As of 2019, the average cost of a year in long-term care (LTC) nationwide was over $100,000. In Indiana, LTC costs have hovered right around the national average in recent years. Unless you can afford to cover that kind of an expense out of pocket, you will likely need to depend on Medicaid to help you if you need LTC in the future. One of your biggest fears, however, may be the commonly held belief that to qualify for Medicaid you will have to give up your home or other valuable assets. The good news is that your home is usually an exempt asset for purposes of determining your initial eligibility for Medicaid programs. The bad news is that the Medicaid Estate Recovery Program (MERP) could still be a threat to your home after your death. Indianapolis Medicaid planning attorneys at Frank & Kraft explain the Medicaid Estate Recovery Program.
Because Medicaid is a federally funded (primarily) “needs based” program, the program uses both income and assets limits when determining eligibility. This means that an applicant cannot have “countable resources” valued in excess of the program limit to be eligible. In most cases, the countable resources limit is as low as $2,000 for an individual. Some assets, however, are exempt from consideration when applying for Medicaid, such as your primary residence. If an applicant’s non-exempt assets exceed the limit, the application will be denied, and the applicant will then need to “spend-down” the excess assets before he/she is eligible for benefits. As you can see, an entire retirement nest egg could be depleted in record time if the applicant failed to plan ahead using Medicaid planning strategies and tools. The purpose of including Medicaid planning in your overall estate plan is to ensure that your assets are protected when it comes time to apply for Medicaid. Getting approved for Medicaid benefits does not mean you are completely out of the woods. Your exempt assets could still be at risk once they become part of your estate after your death.
Medicaid Estate Recovery is the process by which the State of Indiana seeks to recover amounts paid by Medicaid on behalf of a qualified individual. When a Medicaid recipient dies, the State of Indiana is required by federal and state law to seek recovery from their estate funds equal to the amount used to pay for their medical expenses, including capitation payments made to a managed care entity on behalf of a member of the Healthy Indiana Plan. Any funds recovered through the estate recovery process are then used to help provide for future Medicaid recipients. The Indiana Family & Social Services Administration Estate Recovery Program is the entity that administers the estate recovery process for the State of Indiana. The Estate Recovery Program will seek to recover the total amount Medicaid has paid on behalf of recipients after they turned 55-years-of-age, and in certain other limited circumstances.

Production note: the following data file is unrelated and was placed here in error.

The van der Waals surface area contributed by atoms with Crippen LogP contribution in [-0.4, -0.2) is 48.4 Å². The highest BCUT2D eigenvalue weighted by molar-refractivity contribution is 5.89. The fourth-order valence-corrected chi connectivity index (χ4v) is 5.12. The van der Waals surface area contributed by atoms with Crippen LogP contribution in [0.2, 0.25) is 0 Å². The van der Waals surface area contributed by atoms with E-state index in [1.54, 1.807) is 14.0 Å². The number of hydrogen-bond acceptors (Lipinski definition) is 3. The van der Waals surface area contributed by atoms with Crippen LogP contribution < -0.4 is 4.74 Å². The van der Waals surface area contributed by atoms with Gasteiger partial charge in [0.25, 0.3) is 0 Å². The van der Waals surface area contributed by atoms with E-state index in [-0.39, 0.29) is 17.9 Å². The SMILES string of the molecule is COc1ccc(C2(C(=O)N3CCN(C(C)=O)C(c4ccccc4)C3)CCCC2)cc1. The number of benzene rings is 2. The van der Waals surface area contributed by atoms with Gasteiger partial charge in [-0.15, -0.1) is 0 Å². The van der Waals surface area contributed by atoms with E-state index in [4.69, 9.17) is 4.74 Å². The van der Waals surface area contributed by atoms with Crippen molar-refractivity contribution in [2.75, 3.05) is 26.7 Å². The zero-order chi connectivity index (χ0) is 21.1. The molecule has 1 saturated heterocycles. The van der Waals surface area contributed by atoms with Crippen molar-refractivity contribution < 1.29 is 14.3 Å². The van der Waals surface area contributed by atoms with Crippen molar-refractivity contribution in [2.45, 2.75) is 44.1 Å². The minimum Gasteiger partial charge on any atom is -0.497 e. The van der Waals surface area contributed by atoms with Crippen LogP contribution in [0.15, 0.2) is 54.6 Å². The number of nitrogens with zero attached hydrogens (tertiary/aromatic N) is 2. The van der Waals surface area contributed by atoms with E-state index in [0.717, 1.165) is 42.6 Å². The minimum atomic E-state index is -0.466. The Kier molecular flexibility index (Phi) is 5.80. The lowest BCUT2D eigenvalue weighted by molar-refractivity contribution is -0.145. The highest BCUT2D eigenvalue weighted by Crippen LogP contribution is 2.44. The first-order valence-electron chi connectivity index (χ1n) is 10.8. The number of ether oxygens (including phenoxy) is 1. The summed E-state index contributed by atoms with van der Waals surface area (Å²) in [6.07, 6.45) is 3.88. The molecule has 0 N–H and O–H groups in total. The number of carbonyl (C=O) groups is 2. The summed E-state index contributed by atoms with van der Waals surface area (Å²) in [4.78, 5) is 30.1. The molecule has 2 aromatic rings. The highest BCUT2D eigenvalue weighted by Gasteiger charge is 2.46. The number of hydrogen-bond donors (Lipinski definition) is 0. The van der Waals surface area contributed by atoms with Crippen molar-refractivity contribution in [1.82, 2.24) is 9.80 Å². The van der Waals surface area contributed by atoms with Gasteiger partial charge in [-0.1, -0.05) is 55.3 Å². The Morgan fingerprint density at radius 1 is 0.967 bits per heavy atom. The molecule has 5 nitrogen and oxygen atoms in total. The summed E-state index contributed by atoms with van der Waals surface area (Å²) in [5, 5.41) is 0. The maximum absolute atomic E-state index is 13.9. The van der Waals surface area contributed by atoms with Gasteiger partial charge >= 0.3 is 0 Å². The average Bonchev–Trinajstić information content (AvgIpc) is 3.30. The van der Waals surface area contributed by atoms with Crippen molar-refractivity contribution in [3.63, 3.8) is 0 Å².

Are There Limits to MERP?
Yes, there are some limits to what can be claimed by MERP. In Indiana, the following are exempt from recovery:
- The proceeds of a life insurance policy that names a beneficiary.
- Real property held by a Medicaid recipient that is subject to a life estate.
- Non-probate assets that were transferred out of the probate estate before May 1, 2002.
- The sum due from an annuity contract purchased before May 1, 2005.
- Personal effects, ornaments, or keepsakes of the Medicaid recipient.
- Assets protected by an Indiana Partnership Long Term Care Insurance Policy (see below for link to the Indiana Long Term Care Insurance Program).
- All of a recipient’s assets so long as the Medicaid recipient is survived by a spouse, a child under 21 years of age, or a child is who disabled or blind.
A Medicaid recipient’s house and real estate may be subject to estate recovery. This includes a house owned by a Medicaid recipient which at the time of death was conveyed to another individual through joint tenancy with right of survivorship, if the joint tenancy was created after June 30, 2002.
The State will not seek recovery if it will result in a substantial and undue hardship for the surviving beneficiaries of the decedent’s estate. To be eligible for an undue hardship waiver, a beneficiary must be a member of the immediate family of either the deceased recipient or the deceased recipient’s spouse.
Contact Indianapolis Medicaid Planning Attorneys
For more information, please join us for an upcoming FREE seminar. If you have additional questions or concerns about the Medicaid Estate Recovery Program or Medicaid planning, contact the experienced Indianapolis Medicaid planning attorneys at Frank & Kraft by calling (317) 684-1100 to schedule an appointment.
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